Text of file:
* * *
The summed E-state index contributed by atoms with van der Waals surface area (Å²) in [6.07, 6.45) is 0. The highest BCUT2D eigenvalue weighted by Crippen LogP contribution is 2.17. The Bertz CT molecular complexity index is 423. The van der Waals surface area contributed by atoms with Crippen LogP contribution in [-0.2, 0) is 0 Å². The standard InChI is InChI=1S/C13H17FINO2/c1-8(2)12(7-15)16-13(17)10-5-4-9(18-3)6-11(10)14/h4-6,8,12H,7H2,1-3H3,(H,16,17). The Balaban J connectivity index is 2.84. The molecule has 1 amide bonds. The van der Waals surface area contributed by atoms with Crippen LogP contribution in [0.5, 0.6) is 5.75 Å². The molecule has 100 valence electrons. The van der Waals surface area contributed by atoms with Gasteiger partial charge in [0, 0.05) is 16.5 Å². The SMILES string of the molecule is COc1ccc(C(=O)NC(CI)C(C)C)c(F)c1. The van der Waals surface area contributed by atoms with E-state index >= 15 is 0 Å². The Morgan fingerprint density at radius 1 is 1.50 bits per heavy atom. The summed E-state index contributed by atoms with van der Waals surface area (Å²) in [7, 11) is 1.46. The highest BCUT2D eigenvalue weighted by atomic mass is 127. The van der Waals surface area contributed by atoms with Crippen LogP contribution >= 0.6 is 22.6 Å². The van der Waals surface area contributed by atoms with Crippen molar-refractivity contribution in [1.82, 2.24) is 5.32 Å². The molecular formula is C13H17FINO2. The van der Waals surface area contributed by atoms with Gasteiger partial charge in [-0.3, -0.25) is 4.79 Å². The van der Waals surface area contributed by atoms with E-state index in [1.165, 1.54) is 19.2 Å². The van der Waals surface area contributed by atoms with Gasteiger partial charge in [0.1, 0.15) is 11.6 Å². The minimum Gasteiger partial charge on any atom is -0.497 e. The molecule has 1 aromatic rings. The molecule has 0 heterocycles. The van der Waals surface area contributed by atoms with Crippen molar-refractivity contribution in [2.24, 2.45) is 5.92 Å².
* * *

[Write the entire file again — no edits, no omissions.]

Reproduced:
The summed E-state index contributed by atoms with van der Waals surface area (Å²) in [6.07, 6.45) is 0. The highest BCUT2D eigenvalue weighted by Crippen LogP contribution is 2.17. The Bertz CT molecular complexity index is 423. The van der Waals surface area contributed by atoms with Crippen LogP contribution in [-0.2, 0) is 0 Å². The standard InChI is InChI=1S/C13H17FINO2/c1-8(2)12(7-15)16-13(17)10-5-4-9(18-3)6-11(10)14/h4-6,8,12H,7H2,1-3H3,(H,16,17). The Balaban J connectivity index is 2.84. The molecule has 1 amide bonds. The van der Waals surface area contributed by atoms with Crippen LogP contribution in [0.5, 0.6) is 5.75 Å². The molecule has 100 valence electrons. The van der Waals surface area contributed by atoms with Gasteiger partial charge in [0, 0.05) is 16.5 Å². The SMILES string of the molecule is COc1ccc(C(=O)NC(CI)C(C)C)c(F)c1. The van der Waals surface area contributed by atoms with E-state index >= 15 is 0 Å². The Morgan fingerprint density at radius 1 is 1.50 bits per heavy atom. The summed E-state index contributed by atoms with van der Waals surface area (Å²) in [7, 11) is 1.46. The highest BCUT2D eigenvalue weighted by atomic mass is 127. The van der Waals surface area contributed by atoms with Crippen LogP contribution >= 0.6 is 22.6 Å². The van der Waals surface area contributed by atoms with Crippen molar-refractivity contribution in [1.82, 2.24) is 5.32 Å². The molecular formula is C13H17FINO2. The van der Waals surface area contributed by atoms with Gasteiger partial charge in [-0.3, -0.25) is 4.79 Å². The van der Waals surface area contributed by atoms with E-state index in [1.165, 1.54) is 19.2 Å². The van der Waals surface area contributed by atoms with Gasteiger partial charge in [0.1, 0.15) is 11.6 Å². The minimum Gasteiger partial charge on any atom is -0.497 e. The molecule has 1 aromatic rings. The molecule has 0 heterocycles. The van der Waals surface area contributed by atoms with Crippen molar-refractivity contribution in [2.24, 2.45) is 5.92 Å².